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Utah passes religious freedom bill with language to prevent anti-LGBTQ discrimination

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SALT LAKE CITY — Utah lawmakers on Thursday passed a version of a decades-old federal law protecting religious freedom rights, with language declaring their intent that the bill won’t impact the state’s ban on conversion therapy and other anti-discrimination policies.

SB150 is similar to the federal Religious Freedom Restoration Act — which was passed more than 30 years ago — making Utah the latest state to put the protections in state code. Bill sponsor Sen. Todd Weiler, R-Woods Cross, has previously said the protections are already in place thanks to the federal law, but Utah’s version will serve as a “backstop” to residents of the Beehive State should Congress make changes or repeal the statute.

The bill would apply the highest level of legal scrutiny to any state law or municipal code that potentially violates a person’s religious beliefs. It also prohibits government entities from placing a burden on a person’s beliefs “unless the burden is essential to furthering a compelling governmental interest and is the least restrictive means of furthering that interest.”

Like the federal religious protection act, “SB150 offers judicial relief to a person whose religious exercise is burdened by a government office or official that falls short of meeting that compelling standard,” Rep. Jordan Teuscher, R-South Jordan, the floor sponsor of the bill, told House colleagues Thursday morning. “In a world that’s increasingly hostile to religion, these amendments are an important expression of Utah’s long-established commitment to religious freedom.”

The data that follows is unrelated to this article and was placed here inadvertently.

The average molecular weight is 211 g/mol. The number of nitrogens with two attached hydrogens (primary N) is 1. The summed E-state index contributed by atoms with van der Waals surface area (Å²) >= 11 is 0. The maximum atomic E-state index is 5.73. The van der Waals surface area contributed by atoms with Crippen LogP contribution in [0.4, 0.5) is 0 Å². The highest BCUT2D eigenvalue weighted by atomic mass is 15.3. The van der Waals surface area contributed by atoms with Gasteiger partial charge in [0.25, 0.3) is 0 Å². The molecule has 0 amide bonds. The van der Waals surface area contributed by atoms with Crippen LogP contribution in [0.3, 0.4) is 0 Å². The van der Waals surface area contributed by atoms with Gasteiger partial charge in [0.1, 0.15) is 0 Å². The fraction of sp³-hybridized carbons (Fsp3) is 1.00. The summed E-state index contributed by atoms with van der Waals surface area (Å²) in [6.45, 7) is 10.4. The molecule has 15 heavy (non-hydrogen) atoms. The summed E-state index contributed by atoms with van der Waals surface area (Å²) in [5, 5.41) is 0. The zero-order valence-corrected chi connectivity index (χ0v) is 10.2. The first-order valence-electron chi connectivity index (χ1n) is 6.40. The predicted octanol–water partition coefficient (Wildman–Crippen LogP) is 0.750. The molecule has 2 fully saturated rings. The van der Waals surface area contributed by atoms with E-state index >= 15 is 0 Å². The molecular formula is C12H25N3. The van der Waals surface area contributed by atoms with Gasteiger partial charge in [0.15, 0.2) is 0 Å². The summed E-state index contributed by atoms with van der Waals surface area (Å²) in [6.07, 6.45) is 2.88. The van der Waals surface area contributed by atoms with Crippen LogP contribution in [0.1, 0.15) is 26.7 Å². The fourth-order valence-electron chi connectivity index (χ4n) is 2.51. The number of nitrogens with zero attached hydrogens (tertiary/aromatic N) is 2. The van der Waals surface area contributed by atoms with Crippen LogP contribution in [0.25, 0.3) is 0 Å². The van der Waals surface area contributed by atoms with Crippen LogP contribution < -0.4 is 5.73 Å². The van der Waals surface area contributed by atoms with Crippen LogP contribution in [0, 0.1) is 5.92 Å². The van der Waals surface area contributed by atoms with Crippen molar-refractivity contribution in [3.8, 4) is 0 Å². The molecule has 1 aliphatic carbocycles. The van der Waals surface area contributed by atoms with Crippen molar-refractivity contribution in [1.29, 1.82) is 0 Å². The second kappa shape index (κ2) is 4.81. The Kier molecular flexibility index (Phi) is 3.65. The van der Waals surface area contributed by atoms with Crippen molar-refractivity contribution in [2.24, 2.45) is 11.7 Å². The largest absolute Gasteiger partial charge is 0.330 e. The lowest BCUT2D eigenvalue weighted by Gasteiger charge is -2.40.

SB150 is similar to religious freedom laws in other states, but Utah’s version include non-codified language to clarify that the bill isn’t meant to override previous bills that balance religious freedom with other rights. Equality Utah, the state’s premiere LGBTQ+ rights organization, said it was initially concerned the bill could overrule anti-discrimination policies in housing and the state’s ban on conversion therapy.

“We are grateful the sponsor, Sen. Weiler, heard our concerns and incorporated language in the bill to make clear that the rights conferred in these previously enacted bills are preserved and protected,” the group said in a statement last week.

After the bill passed the Senate last week, Senate President Stuart Adams, R-Layton, called it “one of the best religious freedom bills in the country.”

SB150 passed the House unanimously Thursday and now heads to Gov. Spencer Cox for a signature. If signed, the new law will take effect on May 1.

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Utah LegislatureUtahPoliticsSalt Lake CountyReligion 

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